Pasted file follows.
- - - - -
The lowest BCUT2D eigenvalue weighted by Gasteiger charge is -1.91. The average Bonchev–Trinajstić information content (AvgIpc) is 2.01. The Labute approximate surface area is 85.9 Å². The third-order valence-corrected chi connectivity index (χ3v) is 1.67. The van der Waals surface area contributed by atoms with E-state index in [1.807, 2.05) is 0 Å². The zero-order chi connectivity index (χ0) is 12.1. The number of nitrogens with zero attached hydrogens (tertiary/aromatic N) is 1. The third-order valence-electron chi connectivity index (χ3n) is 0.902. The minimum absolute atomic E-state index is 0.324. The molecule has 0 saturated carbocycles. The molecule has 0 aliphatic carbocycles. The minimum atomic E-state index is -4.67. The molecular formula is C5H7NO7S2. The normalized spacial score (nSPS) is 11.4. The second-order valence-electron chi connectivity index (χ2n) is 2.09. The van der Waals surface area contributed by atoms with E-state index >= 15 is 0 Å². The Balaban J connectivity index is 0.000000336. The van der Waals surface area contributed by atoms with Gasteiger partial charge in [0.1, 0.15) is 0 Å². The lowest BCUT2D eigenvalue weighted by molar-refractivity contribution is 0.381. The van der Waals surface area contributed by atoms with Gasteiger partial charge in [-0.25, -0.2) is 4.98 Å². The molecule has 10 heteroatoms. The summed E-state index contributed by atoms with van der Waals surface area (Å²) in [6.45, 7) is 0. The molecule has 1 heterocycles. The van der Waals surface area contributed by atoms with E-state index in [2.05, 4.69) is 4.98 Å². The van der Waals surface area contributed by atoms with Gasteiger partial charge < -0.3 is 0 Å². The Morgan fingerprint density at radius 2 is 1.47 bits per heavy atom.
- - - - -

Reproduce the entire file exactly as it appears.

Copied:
The lowest BCUT2D eigenvalue weighted by Gasteiger charge is -1.91. The average Bonchev–Trinajstić information content (AvgIpc) is 2.01. The Labute approximate surface area is 85.9 Å². The third-order valence-corrected chi connectivity index (χ3v) is 1.67. The van der Waals surface area contributed by atoms with E-state index in [1.807, 2.05) is 0 Å². The zero-order chi connectivity index (χ0) is 12.1. The number of nitrogens with zero attached hydrogens (tertiary/aromatic N) is 1. The third-order valence-electron chi connectivity index (χ3n) is 0.902. The minimum absolute atomic E-state index is 0.324. The molecule has 0 saturated carbocycles. The molecule has 0 aliphatic carbocycles. The minimum atomic E-state index is -4.67. The molecular formula is C5H7NO7S2. The normalized spacial score (nSPS) is 11.4. The second-order valence-electron chi connectivity index (χ2n) is 2.09. The van der Waals surface area contributed by atoms with E-state index >= 15 is 0 Å². The Balaban J connectivity index is 0.000000336. The van der Waals surface area contributed by atoms with Gasteiger partial charge in [0.1, 0.15) is 0 Å². The lowest BCUT2D eigenvalue weighted by molar-refractivity contribution is 0.381. The van der Waals surface area contributed by atoms with Gasteiger partial charge in [-0.25, -0.2) is 4.98 Å². The molecule has 10 heteroatoms. The summed E-state index contributed by atoms with van der Waals surface area (Å²) in [6.45, 7) is 0. The molecule has 1 heterocycles. The van der Waals surface area contributed by atoms with E-state index in [2.05, 4.69) is 4.98 Å². The van der Waals surface area contributed by atoms with Gasteiger partial charge < -0.3 is 0 Å². The Morgan fingerprint density at radius 2 is 1.47 bits per heavy atom.